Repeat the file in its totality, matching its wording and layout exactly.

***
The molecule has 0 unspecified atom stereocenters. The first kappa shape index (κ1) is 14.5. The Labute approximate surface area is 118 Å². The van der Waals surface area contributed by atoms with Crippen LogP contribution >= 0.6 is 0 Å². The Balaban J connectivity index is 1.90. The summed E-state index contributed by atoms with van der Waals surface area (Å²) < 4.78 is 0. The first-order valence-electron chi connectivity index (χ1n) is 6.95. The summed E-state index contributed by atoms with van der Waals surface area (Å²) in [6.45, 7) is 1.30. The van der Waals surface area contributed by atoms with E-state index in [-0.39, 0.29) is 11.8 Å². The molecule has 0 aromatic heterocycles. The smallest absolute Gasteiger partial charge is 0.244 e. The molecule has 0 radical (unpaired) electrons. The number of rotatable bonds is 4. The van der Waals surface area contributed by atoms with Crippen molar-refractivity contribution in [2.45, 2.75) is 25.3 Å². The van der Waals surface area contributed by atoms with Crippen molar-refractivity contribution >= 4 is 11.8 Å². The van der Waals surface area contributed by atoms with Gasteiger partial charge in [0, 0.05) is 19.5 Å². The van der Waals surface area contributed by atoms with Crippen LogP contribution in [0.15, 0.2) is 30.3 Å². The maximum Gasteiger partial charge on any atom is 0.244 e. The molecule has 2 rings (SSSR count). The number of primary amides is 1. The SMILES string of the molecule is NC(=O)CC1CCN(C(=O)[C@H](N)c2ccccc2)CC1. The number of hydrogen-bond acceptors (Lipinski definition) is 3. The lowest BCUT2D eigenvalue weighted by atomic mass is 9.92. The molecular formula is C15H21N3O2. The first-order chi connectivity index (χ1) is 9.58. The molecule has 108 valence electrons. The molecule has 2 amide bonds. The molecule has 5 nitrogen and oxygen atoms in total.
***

The molecule has 0 unspecified atom stereocenters. The first kappa shape index (κ1) is 14.5. The Labute approximate surface area is 118 Å². The van der Waals surface area contributed by atoms with Crippen LogP contribution >= 0.6 is 0 Å². The Balaban J connectivity index is 1.90. The summed E-state index contributed by atoms with van der Waals surface area (Å²) < 4.78 is 0. The first-order valence-electron chi connectivity index (χ1n) is 6.95. The summed E-state index contributed by atoms with van der Waals surface area (Å²) in [6.45, 7) is 1.30. The van der Waals surface area contributed by atoms with E-state index in [-0.39, 0.29) is 11.8 Å². The molecule has 0 aromatic heterocycles. The smallest absolute Gasteiger partial charge is 0.244 e. The molecule has 0 radical (unpaired) electrons. The number of rotatable bonds is 4. The van der Waals surface area contributed by atoms with Crippen molar-refractivity contribution in [2.45, 2.75) is 25.3 Å². The van der Waals surface area contributed by atoms with Crippen molar-refractivity contribution >= 4 is 11.8 Å². The van der Waals surface area contributed by atoms with Gasteiger partial charge in [0, 0.05) is 19.5 Å². The van der Waals surface area contributed by atoms with Crippen LogP contribution in [0.15, 0.2) is 30.3 Å². The maximum Gasteiger partial charge on any atom is 0.244 e. The molecule has 2 rings (SSSR count). The number of primary amides is 1. The SMILES string of the molecule is NC(=O)CC1CCN(C(=O)[C@H](N)c2ccccc2)CC1. The number of hydrogen-bond acceptors (Lipinski definition) is 3. The lowest BCUT2D eigenvalue weighted by atomic mass is 9.92. The molecular formula is C15H21N3O2. The first-order chi connectivity index (χ1) is 9.58. The molecule has 108 valence electrons. The molecule has 2 amide bonds. The molecule has 5 nitrogen and oxygen atoms in total.